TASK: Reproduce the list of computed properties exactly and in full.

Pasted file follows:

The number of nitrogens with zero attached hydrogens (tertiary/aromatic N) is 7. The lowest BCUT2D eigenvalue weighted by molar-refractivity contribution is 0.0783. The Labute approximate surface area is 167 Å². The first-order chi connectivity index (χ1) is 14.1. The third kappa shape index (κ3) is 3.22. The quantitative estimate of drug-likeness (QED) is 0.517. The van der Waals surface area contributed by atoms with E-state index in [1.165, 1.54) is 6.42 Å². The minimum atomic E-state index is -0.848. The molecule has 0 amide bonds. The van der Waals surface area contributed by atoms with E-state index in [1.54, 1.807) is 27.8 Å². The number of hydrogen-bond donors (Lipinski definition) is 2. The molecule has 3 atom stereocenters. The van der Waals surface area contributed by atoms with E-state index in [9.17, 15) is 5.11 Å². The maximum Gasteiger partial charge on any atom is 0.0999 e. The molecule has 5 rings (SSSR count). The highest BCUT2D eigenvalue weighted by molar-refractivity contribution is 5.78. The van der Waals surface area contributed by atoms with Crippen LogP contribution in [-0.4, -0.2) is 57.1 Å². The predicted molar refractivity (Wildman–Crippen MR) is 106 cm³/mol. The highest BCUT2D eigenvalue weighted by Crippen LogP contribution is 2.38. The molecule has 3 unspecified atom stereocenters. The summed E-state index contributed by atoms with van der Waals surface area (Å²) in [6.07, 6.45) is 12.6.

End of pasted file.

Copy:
The number of nitrogens with zero attached hydrogens (tertiary/aromatic N) is 7. The lowest BCUT2D eigenvalue weighted by molar-refractivity contribution is 0.0783. The Labute approximate surface area is 167 Å². The first-order chi connectivity index (χ1) is 14.1. The third kappa shape index (κ3) is 3.22. The quantitative estimate of drug-likeness (QED) is 0.517. The van der Waals surface area contributed by atoms with E-state index in [1.165, 1.54) is 6.42 Å². The minimum atomic E-state index is -0.848. The molecule has 0 amide bonds. The van der Waals surface area contributed by atoms with E-state index in [1.54, 1.807) is 27.8 Å². The number of hydrogen-bond donors (Lipinski definition) is 2. The molecule has 3 atom stereocenters. The van der Waals surface area contributed by atoms with E-state index in [9.17, 15) is 5.11 Å². The maximum Gasteiger partial charge on any atom is 0.0999 e. The molecule has 5 rings (SSSR count). The highest BCUT2D eigenvalue weighted by molar-refractivity contribution is 5.78. The van der Waals surface area contributed by atoms with Crippen LogP contribution in [-0.4, -0.2) is 57.1 Å². The predicted molar refractivity (Wildman–Crippen MR) is 106 cm³/mol. The highest BCUT2D eigenvalue weighted by Crippen LogP contribution is 2.38. The molecule has 3 unspecified atom stereocenters. The summed E-state index contributed by atoms with van der Waals surface area (Å²) in [6.07, 6.45) is 12.6.